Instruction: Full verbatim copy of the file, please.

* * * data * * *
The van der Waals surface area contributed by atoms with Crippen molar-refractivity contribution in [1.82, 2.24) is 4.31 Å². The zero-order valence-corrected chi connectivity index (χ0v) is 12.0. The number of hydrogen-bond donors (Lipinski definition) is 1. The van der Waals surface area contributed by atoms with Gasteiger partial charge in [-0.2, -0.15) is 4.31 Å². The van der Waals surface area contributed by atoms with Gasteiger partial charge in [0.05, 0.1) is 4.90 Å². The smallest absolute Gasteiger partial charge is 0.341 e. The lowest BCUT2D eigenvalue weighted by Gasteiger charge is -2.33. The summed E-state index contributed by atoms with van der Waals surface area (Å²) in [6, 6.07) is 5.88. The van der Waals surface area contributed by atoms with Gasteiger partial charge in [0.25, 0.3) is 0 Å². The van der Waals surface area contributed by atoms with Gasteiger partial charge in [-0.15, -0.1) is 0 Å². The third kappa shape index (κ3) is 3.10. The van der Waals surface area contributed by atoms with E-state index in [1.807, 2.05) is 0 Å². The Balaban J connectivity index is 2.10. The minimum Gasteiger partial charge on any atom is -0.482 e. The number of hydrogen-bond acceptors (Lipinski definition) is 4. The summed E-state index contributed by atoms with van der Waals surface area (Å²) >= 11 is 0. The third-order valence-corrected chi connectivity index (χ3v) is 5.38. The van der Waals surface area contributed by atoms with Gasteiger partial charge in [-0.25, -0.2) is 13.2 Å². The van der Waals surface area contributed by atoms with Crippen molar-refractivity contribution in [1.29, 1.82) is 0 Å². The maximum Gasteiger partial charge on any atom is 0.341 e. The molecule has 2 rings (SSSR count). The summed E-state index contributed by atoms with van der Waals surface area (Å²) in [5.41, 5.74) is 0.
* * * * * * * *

The van der Waals surface area contributed by atoms with Crippen molar-refractivity contribution in [1.82, 2.24) is 4.31 Å². The zero-order valence-corrected chi connectivity index (χ0v) is 12.0. The number of hydrogen-bond donors (Lipinski definition) is 1. The van der Waals surface area contributed by atoms with Gasteiger partial charge in [-0.2, -0.15) is 4.31 Å². The van der Waals surface area contributed by atoms with Gasteiger partial charge in [0.05, 0.1) is 4.90 Å². The smallest absolute Gasteiger partial charge is 0.341 e. The lowest BCUT2D eigenvalue weighted by Gasteiger charge is -2.33. The summed E-state index contributed by atoms with van der Waals surface area (Å²) in [6, 6.07) is 5.88. The van der Waals surface area contributed by atoms with Gasteiger partial charge in [0.25, 0.3) is 0 Å². The van der Waals surface area contributed by atoms with Gasteiger partial charge in [-0.15, -0.1) is 0 Å². The third kappa shape index (κ3) is 3.10. The van der Waals surface area contributed by atoms with E-state index in [1.807, 2.05) is 0 Å². The Balaban J connectivity index is 2.10. The minimum Gasteiger partial charge on any atom is -0.482 e. The number of hydrogen-bond acceptors (Lipinski definition) is 4. The summed E-state index contributed by atoms with van der Waals surface area (Å²) >= 11 is 0. The third-order valence-corrected chi connectivity index (χ3v) is 5.38. The van der Waals surface area contributed by atoms with Gasteiger partial charge in [-0.25, -0.2) is 13.2 Å². The van der Waals surface area contributed by atoms with Crippen molar-refractivity contribution in [1.29, 1.82) is 0 Å². The maximum Gasteiger partial charge on any atom is 0.341 e. The molecule has 2 rings (SSSR count). The summed E-state index contributed by atoms with van der Waals surface area (Å²) in [5.41, 5.74) is 0.